Project information


Context and research question

Suppose that we raise the groundwater levels in certain places, thus increasing the soil moisture content. What impact would that presumably have on the yield of common agricultural crops in Flanders? This research question is addressed in the PEILIMPACT project. In order to mitigate the effects of climate change, the Flemish coalition agreement 2019-2024 strongly emphasizes increased resilience to drought, including through the active deployment of a resilient space with (additional) nature. Agricultural activities can experience positive effects through the water being buffered in the landscape. Yet, there are also possible negative effects: if the water level is too high, this could compromise the ability to work the land, could negatively affect crop growth and increase disease pressure on crops, as well as the availability and leaching of nutrients to surface and groundwater.

Research methodology

Through targeted dialogue moments with individual farmers from different agricultural regions in Flanders, we obtain experiential knowledge about the effect of too high or too low groundwater levels on certain crops. We detect possible obstacles to their agricultural activity and important effects on yield, both positive and negative, and their causes. The model must help to determine “sufficiently favorable” groundwater levels for agriculture given a number of parameters. Simple guide values are too generalistic, because suitable groundwater levels for agriculture depend on the type of soil, the crop and the depth of the roots, the time of year, and so on. To determine feasible water level increases for a specific situation, model calculations for a range of different weather scenarios and for the crops grown in a specific location, is needed. In this study we determine the effect of groundwater levels in crop yield based on open data layers in Flanders.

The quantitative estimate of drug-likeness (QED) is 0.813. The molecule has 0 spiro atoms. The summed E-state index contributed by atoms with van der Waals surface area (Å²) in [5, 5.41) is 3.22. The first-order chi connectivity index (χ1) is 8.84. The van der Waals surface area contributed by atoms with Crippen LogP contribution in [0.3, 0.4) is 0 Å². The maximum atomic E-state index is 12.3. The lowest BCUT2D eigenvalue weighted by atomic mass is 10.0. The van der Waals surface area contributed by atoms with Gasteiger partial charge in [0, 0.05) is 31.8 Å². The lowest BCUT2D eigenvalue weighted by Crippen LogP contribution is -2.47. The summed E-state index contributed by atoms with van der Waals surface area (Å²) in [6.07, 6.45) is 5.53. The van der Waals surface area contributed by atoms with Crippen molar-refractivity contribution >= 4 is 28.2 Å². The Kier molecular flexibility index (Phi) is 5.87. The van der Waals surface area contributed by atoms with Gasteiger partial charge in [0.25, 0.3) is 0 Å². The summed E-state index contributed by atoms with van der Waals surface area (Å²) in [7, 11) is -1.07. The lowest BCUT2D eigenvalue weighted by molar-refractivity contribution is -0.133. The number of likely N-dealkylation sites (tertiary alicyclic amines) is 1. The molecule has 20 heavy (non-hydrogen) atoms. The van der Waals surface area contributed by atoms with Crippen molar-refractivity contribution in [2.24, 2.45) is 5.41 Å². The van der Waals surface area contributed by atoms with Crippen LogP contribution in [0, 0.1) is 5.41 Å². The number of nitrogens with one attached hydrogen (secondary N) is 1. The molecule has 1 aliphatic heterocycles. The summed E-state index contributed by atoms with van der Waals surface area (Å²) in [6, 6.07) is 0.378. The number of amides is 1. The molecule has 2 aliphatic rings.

An evaluation framework for the impact of groundwater level increases can be used to calculate the effect of water management decisions and to link these to compensation for affected landowners as well as to discuss sustainable solutions with farmers and nature managers. The framework can also assist farmers in crop selection etc. on a particular field with its specific soil and meteorological context.

This project was carried out by the Flemish Institute for Agricultural, Fisheries and Food Research (ILVO) [Diana Estrella, Sarah Garré, Tom De Swaef] ism KWR Water Research Institute [Ruud Bartholomeus] and Wageningen University & Research (WUR) [Martin Mulder, Mirjam Hack-ten Broeke].

This is a project funded by the Flemish Government, Department of Agriculture and Fisheries from February 1, 2022 to January 31, 2023.

Figure 3:This is a project funded by the Flemish Government, Department of Agriculture and Fisheries from February 1, 2022 to January 31, 2023.